Why do Donizetti's Tudor operas seem to invite staid period interpretations? At the end of March, Marie-Louise Bischofberger's inert Bordeaux production of Anna Bolena raised boos at La Scala. Now, Alfonso Antoniozzi's uninspired new production of Maria Stuarda has arrived at Genoa's Teatro Carlo Felice. One might have hoped for a memorable performance for the work's absolute première at the Carlo Felice. Instead, this was an experience to quickly forget.

Elena Moşuc (Maria Stuarda) and Stefano Antonucci (Lord Cecil) © Marcello Orselli
Elena Moşuc (Maria Stuarda) and Stefano Antonucci (Lord Cecil)
© Marcello Orselli

Gianluca Falaschi's garish period costumes set us in Tudor times. Antoniozzi evokes a play within a play by having stagehands move parts of the set between scenes. Apart from that there is little in the way of direction. But the few additional interventions Antoniozzi does make are odd. He conscientiously litters the stage with the trappings of opera at its most histrionic – the very stuff that makes us fall in love with the art form, he claims – as if harking back to a bygone golden age. Singers cast in the “park and bark” mould roll out stock gestures at such a rate that even Donizetti would have raised an eyebrow. Precisely what Antoniozzi is trying to convey is unclear, especially when he gives the impression that he is unable to take Maria Stuarda seriously. His decision to cast the male roles in dresses is peculiar, and it comes across as a sneer. The director surely raised more titters when, as a respected baritone, he built his reputation singing buffa roles.

Celso Abelo (Leicester) © Marcello Orselli
Celso Abelo (Leicester)
© Marcello Orselli

Some of the singing was not much better. Elena Moşuc is considered a leading bel canto soprano in Italy, and here she displayed some familiar diva stereotypes – hands quivering dramatically in “Ah! se un giorno da queste ritorte”, she swooned precariously and staggered down a central block of stairs. Maria is a role that sounds best spun in a lustrous legato, but Moșuc's lumpy delivery, comprising wayward vibrato and clumsy scoops, had the consistency of clotted cream, and her sound was doubly heavy in the boomy acoustic of this marble-walled theatre. Celso Albelo, the Roberto in a frock, issued robust top notes and impressed in the spry duet “Ah! rimiro il bel sembiante”. Elsewhere, his singing was sluggish, unsupported and consistently under the note.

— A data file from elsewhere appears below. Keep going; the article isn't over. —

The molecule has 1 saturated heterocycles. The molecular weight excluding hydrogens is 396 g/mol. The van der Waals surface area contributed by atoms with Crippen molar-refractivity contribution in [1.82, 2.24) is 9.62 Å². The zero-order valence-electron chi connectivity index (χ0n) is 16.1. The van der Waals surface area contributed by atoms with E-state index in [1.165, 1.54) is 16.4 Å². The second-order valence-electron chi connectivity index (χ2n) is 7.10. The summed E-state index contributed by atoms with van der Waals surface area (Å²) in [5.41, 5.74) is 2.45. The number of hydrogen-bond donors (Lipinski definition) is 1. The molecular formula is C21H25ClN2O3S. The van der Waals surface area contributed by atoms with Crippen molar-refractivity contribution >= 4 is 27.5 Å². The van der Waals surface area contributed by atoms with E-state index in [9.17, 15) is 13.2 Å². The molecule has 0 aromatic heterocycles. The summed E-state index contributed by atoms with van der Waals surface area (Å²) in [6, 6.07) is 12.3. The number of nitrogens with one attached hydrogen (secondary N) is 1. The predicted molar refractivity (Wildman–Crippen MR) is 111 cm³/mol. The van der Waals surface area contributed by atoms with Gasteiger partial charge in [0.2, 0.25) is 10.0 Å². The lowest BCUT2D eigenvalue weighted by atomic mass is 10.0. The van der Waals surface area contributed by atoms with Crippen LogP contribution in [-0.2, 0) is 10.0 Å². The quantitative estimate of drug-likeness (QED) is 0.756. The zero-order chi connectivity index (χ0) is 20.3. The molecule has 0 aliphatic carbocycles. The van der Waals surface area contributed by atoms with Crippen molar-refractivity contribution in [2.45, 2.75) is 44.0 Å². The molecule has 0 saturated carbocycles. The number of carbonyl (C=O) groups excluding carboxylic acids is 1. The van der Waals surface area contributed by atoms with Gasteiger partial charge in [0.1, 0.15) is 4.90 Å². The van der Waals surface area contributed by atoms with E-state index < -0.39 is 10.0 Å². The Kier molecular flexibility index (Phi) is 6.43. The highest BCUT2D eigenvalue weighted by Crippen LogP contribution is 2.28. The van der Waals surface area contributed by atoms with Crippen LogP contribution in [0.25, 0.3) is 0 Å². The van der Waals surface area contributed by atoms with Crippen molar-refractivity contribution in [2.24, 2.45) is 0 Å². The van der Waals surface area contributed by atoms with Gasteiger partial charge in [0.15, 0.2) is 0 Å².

Silvia Tro Santafé (Elisabetta) and Elena Moşuc (Maria Stuarda) © Marcello Orselli
Silvia Tro Santafé (Elisabetta) and Elena Moşuc (Maria Stuarda)
© Marcello Orselli

It was therefore a relief that Spanish mezzo-soprano Silvia Tro Santafé commanded the stage as Elisabetta. Her stylish legato, sharp Italian and laser-like coloratura made “Ah! dal ciel discenda un reggio” a standout number. Stefano Antonucci's Cecil and the resounding Andrea Concetti's Talbot were also solid. When the latter handed Elizabeth her death warrant in “Quella vita a me funesta”, the dramatic tension went up a notch.

The revelation of the evening was Ukrainian conductor Andriy Yurkevych, making his debut at the Carlo Felice. His fleet-footed reading delighted in the finer details, and the orchestra, which ducked, weaved and exploded when least expected, sounded a fine bel canto vehicle in his hands. The tight chorus sang with vigour and bite. Such were welcome compensations, though they could not salvage this dispiriting performance.